Mimi Woldeyohannes is the Executive Assistant to the CEO at 50CAN. She lives in Maryland.

Here are news and opinion stories educators, advocates, policy wonks and makers are talking about today:

News and Analysis

Trump’s Pick for Education Could Face Unusually Stiff Resistance

Nominees for secretary of education have typically breezed through confirmation by the Senate with bipartisan approval. But Betsy DeVos, President-elect Donald J. Trump’s choice for the post, is no typical nominee. She is a billionaire with a complex web of financial investments, including in companies that stand to win or lose from the department she would oversee. She has been an aggressive force in politics for years, as a prominent Republican donor and as a supporter of steering public dollars to private schools. (The New York Times)

Obama’s Impact On America’s Schools
When President Obama took office in January 2009, the country was on edge, the economy in free-fall. The federal education law, known as No Child Left Behind, was also in need of an update after earning the ire of teachers, parents and politicians alike. In short, there was much to do.​ ​In time, that update would come, but President Obama’s education legacy begins, oddly enough, with his plan to bolster the faltering economy. (NPR)

New York
NYC Parents, Advocates Rally to Demand That City Address Its ‘Middle School Deserts’

American middle schools were once described by the education policymaker Cheri Yecke as “where academic achievement goes to die.”​ ​In New York City on Thursday, a group of about 100 residents and advocates who appeared to agree with Yecke’s assessment rallied at City Hall, demanding that Mayor Bill de Blasio make middle school improvement a priority, specifically in eight low-performing districts they dubbed “middle school deserts.”​ (The 74)​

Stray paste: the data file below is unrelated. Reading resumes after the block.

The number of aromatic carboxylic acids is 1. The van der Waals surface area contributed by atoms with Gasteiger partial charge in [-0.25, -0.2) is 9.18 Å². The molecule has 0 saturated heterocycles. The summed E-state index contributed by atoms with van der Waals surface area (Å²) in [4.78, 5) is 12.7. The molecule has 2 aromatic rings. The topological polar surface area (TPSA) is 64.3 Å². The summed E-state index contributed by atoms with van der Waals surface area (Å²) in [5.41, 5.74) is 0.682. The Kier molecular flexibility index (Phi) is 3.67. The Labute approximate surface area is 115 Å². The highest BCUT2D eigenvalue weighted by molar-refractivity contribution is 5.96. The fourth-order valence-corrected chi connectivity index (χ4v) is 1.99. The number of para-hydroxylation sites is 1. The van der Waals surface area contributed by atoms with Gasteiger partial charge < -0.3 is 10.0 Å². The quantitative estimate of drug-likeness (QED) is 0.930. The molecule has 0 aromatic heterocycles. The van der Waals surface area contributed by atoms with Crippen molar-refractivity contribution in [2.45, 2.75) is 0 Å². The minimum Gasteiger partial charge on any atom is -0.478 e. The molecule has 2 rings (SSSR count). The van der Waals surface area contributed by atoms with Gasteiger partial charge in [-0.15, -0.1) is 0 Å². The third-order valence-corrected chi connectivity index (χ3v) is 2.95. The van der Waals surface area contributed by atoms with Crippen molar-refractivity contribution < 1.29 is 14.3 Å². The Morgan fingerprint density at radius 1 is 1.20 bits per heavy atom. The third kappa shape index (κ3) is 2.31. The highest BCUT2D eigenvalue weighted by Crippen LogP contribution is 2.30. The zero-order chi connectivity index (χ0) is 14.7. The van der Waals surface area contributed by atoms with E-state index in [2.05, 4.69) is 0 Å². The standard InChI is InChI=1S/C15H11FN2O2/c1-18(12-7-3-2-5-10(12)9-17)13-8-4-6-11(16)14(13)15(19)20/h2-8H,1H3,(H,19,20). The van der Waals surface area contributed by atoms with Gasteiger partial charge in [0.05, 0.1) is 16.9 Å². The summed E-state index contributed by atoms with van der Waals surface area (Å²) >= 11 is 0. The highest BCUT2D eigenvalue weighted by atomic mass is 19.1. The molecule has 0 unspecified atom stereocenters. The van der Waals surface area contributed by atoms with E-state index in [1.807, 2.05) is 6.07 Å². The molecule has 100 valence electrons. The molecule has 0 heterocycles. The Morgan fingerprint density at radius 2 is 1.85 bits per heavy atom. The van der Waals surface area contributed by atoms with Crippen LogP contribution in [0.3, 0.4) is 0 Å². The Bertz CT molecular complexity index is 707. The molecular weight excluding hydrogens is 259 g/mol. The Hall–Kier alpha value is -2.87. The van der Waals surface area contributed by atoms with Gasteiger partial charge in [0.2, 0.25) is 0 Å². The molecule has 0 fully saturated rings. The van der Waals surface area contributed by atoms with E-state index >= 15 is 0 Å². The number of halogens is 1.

Five takeaways from the NAACP’s charter school hearing in Memphis

Declaring their desire to understand the nuances of charter schools in cities like Memphis, members of a national NAACP task force dug in this week to the nitty-gritty of the education reform tool and how it’s impacting everything from funding to equity.​ ​(Chalkbeat)

​North Carolina
Berger to NC teacher group: Merit bonuses are the opposite of assembly line treatment

State Senate leader Phil Berger this week defended the $14 million in merit bonuses going to North Carolina teachers this month, saying it improves on an “archaic system” by rewarding top performers.​ ​(The Charlotte Observer)


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